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View Diary: Historical data suggest inflation hurts the rich more than the poor (24 comments)

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  •  If memory serves, (1+ / 0-)
    Recommended by:
    jfromga

    the 1970's were also a time of intense UFO activity:

    That is, periods of high inflation, such as the 1970's, coincided with periods of a stable or slightly growing share of national income for the poorest 20%.

    The point being, just because something coincides with something else, that hardly means their is a causative relationship between the two things. . . .

    Also, I wonder how the SS recipients who are currently receiving 70% less in benefits than they would be if inflation had been tabulated correctly since the Carter Administration feel about all this . . .

    •  What programs were voted in (1+ / 0-)
      Recommended by:
      Roadbed Guy

      and implemented starting in the late 60's through the 70's, and what affect did they have on payments to those most likely to be poor, ie, the elderly and minorities.

      Statistics lie.  Correlation is not causation and all that.

      I believe in UFO's more than the fact that poor people do better with inflation.  Because historically minimum wage rises faster than inflation, right??  

      http://oregonstate.edu/...

      •  Who doesn't believe in UFOs more? (1+ / 0-)
        Recommended by:
        jfromga

        (and I don't care what the "more than what?" qualifier is . . .).

        In any event, the very idea of the rich being "hurt" by financial trends (or any type!) in recent years is just fall down hilarious.

        Perhaps this diary was some high level of snark that just passed over my head on the first read through.  Who knows.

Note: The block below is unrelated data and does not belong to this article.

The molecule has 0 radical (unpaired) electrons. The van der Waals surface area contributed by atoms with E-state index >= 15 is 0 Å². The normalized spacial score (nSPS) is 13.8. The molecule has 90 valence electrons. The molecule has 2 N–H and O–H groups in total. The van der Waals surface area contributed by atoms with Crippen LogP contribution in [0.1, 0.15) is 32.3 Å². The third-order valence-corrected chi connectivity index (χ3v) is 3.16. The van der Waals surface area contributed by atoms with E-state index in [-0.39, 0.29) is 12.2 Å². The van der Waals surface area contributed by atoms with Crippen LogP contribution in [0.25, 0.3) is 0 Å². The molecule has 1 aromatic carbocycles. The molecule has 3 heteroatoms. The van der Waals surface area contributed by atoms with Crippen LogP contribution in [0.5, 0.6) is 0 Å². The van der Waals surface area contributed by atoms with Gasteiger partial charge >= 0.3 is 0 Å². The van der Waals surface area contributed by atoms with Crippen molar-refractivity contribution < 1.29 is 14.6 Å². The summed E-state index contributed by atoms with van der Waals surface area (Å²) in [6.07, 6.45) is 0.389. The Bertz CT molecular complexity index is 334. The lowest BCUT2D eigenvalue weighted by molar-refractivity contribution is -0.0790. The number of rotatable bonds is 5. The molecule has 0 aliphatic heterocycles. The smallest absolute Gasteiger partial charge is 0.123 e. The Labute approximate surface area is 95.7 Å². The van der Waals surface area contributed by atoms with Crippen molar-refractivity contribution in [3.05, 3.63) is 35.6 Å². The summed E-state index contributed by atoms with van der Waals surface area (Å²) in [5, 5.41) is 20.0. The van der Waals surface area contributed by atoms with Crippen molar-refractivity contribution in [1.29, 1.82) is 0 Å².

•  Historically (0+ / 0-)

        all wages rise with inflation. And that makes sense because inflation tends to be led by full employment and high capacity utilization. Before the Friedman/Greenspan gang simplified economics to the point of boneheaded stupidity, we had analytical tools called "Cost Push" and "wage price spirals" which have been replaced with the, obviously wrong, monetary theory.

        "If I pay a man enough money to buy my car, he'll buy my car." Henry Ford

        by johnmorris on Mon Aug 15, 2011 at 09:36:07 AM PDT

        [ Parent ]

        •  did you even examine (0+ / 0-)

          the link and the reality of the minimum wage and inflation, and what really happens to the lowest wage earners in America over periods of high inflation??

          •  Yes I did (1+ / 0-)
            Recommended by:
            paulbkk

            and you might have noticed that the minimum wage was relatively high in the late 60's, when inflation was above 5%, peaking in 1968, the start of the high inflation 70's and took a dive after 1983, when inflation flat  lined.

            "If I pay a man enough money to buy my car, he'll buy my car." Henry Ford

            by johnmorris on Tue Aug 16, 2011 at 07:06:03 AM PDT

            [ Parent ]

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